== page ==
Inflation to Cause California Minimum Wage to Rise Higher Than Anticipated in 2023


On July 27, 2022, the Director of the California Department of Finance sent a letter to Governor Gavin Newsome and state legislative officials, notifying them that the high inflation rate over the last year will cause the state’s minimum hourly wage to rise higher than anticipated in January 2023.  The higher minimum wage will affect several categories of employees in addition to minimum-wage earners.

Background on California’s Minimum Wage Law  

Labor Code section 1182.12 established a series of annual increases to the state minimum wage, causing it to rise from the 2016 minimum wage of $10 per hour, to the 2022 minimum wage of $14 per hour for employers with 25 or fewer employees, and $15 per hour for employers with 26 or more employees.  Under subdivision (b) of that statute, in January 2023 the minimum wage for employers with 25 or fewer employees was scheduled to rise to $15 per hour, with no increase in the minimum wage for employers with 26 or more employees, meaning employers of all sizes would then be subject to a uniform minimum wage of $15 per hour.

Other provisions of the statute provide for further annual increases.  Specifically, subdivision (c)(1) of the statute requires the Director of Finance, beginning in 2023, to calculate an adjusted minimum wage on or before August 1 of each year based on the United States Bureau of Labor Statistics nonseasonally adjusted United States Consumer Price Index for Urban Wage Earners and Clerical Workers (U.S. CPI-W).  The Director is to calculate the increase in the minimum wage by the lesser of 3.5 percent or the rate of change for the U.S. CPI-W, and the result is then rounded to the nearest ten cents, with the adjusted minimum wage increase implemented on the following January 1, beginning in 2024.

However, subdivision (c)(3) provides that if the inflation rate exceeds seven percent in the first year in which the minimum wage for employers with 26 or more employees is $15 per hour (which is this year), the annual increases based on the U.S. CPI-W are to begin a year earlier—in January 2023.

The Department of Finance’s Determination of the 2023 California Minimum Wage

In her letter of July 27, 2022, California Department of Finance Director Keely Martin Bosler announced that the Department had determined the U.S. CPI-W for the 12-month period from July 1, 2021 through June 20, 2022 increased by 7.9 percent compared to the preceding 12-month period and, as a result, the inflation-adjusted annual increases required by the minimum wage statute would begin on January 1, 2023.  The Department calculated that the required 3.5 increase will result in a state minimum wage of $15.50 per hour for all employers beginning January 1, 2023, fifty cents higher than the previously anticipated minimum wage of $15.00 per hour.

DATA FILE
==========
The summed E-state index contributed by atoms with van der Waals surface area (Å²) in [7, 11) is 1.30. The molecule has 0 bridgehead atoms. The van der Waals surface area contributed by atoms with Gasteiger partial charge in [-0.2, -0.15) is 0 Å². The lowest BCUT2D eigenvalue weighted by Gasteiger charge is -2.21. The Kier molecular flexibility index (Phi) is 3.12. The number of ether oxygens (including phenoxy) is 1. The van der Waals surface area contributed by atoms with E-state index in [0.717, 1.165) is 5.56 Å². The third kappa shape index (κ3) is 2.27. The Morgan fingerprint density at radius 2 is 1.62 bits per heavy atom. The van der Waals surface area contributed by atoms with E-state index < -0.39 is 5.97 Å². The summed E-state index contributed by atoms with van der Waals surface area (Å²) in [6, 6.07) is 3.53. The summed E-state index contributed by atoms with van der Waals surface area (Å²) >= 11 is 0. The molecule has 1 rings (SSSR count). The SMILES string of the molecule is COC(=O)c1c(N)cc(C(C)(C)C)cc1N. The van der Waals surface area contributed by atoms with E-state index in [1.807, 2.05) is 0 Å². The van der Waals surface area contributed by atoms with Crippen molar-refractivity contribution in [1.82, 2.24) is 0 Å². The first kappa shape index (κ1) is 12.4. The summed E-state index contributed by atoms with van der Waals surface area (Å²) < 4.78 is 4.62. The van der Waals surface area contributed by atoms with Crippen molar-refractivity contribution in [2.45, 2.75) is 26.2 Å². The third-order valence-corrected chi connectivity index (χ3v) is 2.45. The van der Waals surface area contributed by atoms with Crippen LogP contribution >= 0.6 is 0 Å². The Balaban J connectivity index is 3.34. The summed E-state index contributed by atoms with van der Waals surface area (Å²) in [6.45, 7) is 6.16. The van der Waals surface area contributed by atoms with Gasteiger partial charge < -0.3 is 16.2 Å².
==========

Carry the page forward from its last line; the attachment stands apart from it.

Ripple Effect of a Higher Minimum Wage  

Any increase in the state minimum wage has a ripple effect on several categories of California employees in addition to minimum-wage earners.

California’s salary threshold for “white collar” (executive, administrative, and professional) exempt employees is set at twice the state minimum wage for a 40-hour work week.  A $15.00 minimum wage would have established a salary threshold of $62,400 per year ($15 x 2 x 40 hrs x 52 wks).  A $15.50 minimum wage will establish a salary threshold of $64,480 per year ($15.50 x 2 x 40 hrs x 52 wks).

California’s overtime exemption for commissioned employees (sometimes referred to as the “inside sales” exemption) applies to employees whose earnings exceed 1.5 times the state minimum wage if more than half the employee’s compensation represents commissions.  In order to maintain the exemption for those employees, beginning in January 2023 they must earn at least $23.25 per hour, in addition to earning more than half their compensation from commissions.

As a general rule, when tools or equipment are required for a job, the employer must provide and maintain them.  However, a California employee whose wages are at least twice the state minimum wage may be required to provide and maintain hand tools and equipment customarily required by the trade or craft.  Beginning in January 2023, those employees must be paid at least $31.00 per hour.


California Employers should begin planning for the higher minimum wage, and budget for this unexpected expense.  Employers should also keep in mind that a host of local governments throughout California have their own minimum wage ordinances that often require minimum wages higher than the state minimum, and some local governments may take steps to increase their own minimum wages in response to the higher than anticipated increase in the state minimum wage.

Aaron Buckley – Paul, Plevin, Sullivan & Connaughton LLP – San Diego, CA


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